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Author Topic:   Webster Company mark?
SusanT

Posts: 104
Registered: Nov 2005

iconnumber posted 06-01-2006 07:44 PM     Click Here to See the Profile for SusanT     Edit/Delete Message   Reply w/Quote
[26-1075]

This sterling tea strainer of my mother's has a nearly illegible mark. It is 4 7/8" long from strainer to end of handle, the strainer is 2" h and 1 1/4" across. I need verification of the mark. I think the mark is one of the Webster Company - their arrow mark pointing right crossing a stylized W interlaced by Co - Rainwater, p. 270. The marks are on the tiny narrow apron of the lid. It has "sterling" on one of the apron's panels and to the right the silver mark. Following is a pic of the strainer and scans of the mark.

All opinions appreciated.

TIA.

--- Susan

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salmoned

Posts: 336
Registered: Jan 2005

iconnumber posted 06-02-2006 03:08 PM     Click Here to See the Profile for salmoned     Edit/Delete Message   Reply w/Quote
I have a baby cup by Webster, but only the lines of the mark are impressed in the metal, unlike your mark where the entire image is deeply impressed. It could be Webster, but I wouldn't bet the farm on the basis of the mark alone.

[This message has been edited by salmoned (edited 06-02-2006).]

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SusanT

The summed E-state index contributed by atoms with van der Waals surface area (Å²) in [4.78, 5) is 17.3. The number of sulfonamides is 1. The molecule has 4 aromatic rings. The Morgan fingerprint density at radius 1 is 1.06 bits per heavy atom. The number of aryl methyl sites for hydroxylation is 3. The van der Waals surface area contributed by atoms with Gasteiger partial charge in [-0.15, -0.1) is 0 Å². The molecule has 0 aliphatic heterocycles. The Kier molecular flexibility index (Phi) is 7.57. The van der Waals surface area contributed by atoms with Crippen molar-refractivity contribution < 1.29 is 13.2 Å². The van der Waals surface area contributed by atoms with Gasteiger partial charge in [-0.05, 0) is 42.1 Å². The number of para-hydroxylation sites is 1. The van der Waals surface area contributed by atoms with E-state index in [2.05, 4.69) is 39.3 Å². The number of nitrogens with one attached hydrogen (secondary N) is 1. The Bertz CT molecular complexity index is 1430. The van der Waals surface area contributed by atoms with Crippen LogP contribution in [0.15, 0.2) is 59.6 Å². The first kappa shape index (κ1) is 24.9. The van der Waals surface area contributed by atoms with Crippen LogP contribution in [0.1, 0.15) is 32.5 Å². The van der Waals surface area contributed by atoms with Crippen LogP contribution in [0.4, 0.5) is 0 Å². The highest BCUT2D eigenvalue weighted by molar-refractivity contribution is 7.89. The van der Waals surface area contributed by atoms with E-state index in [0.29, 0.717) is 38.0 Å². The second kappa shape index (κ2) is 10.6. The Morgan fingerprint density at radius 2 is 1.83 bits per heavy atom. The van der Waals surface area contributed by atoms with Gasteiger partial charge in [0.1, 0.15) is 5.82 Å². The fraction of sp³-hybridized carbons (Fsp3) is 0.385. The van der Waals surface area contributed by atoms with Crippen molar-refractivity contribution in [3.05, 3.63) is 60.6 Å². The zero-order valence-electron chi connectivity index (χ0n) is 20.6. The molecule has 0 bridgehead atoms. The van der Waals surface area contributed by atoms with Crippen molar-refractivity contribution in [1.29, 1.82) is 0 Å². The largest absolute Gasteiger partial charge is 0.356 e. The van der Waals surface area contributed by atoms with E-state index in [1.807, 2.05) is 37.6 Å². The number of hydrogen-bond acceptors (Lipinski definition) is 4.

Posts: 104
Registered: Nov 2005

iconnumber posted 06-02-2006 04:41 PM     Click Here to See the Profile for SusanT     Edit/Delete Message   Reply w/Quote
"but only the lines of the mark are impressed in the metal, unlike your mark where the entire image is deeply impressed"

I have a small sterling bowl by Webster and its lines like yours are impressed. However, the tiny narrow lip/apron of this tea strainer is very very thin. Any mark impressed would cause the entire image to be impressed. Following is a scan again of this tea strainer's mark on the left along side the Webster mark from the bowl on the right.

This is what these old eyes hope they are seeing - starting from the *right* on both scans:

  1. Arrow head pointed right.
  2. Right scan: the "o" from Co. / Left scan: curved left side of the "o" from Co. with possible the right curved side of the "o" rubbed out.
  3. In the middle of both: large "W"
  4. Around the bottom and through the top of the "W": the large thick "C" of Co curving around the bottom of the W and crossing through the top part of the W.
  5. On the far left: the end/feather part of the arrow.
The reflections/lighting makes the mark on the tea strainer look very deep. It really isn't as pronounced as it appears in these scans.

Thank you, Salmoned, for your input.

--- Susan

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salmoned

Posts: 336
Registered: Jan 2005

iconnumber posted 06-04-2006 10:32 PM     Click Here to See the Profile for salmoned     Edit/Delete Message   Reply w/Quote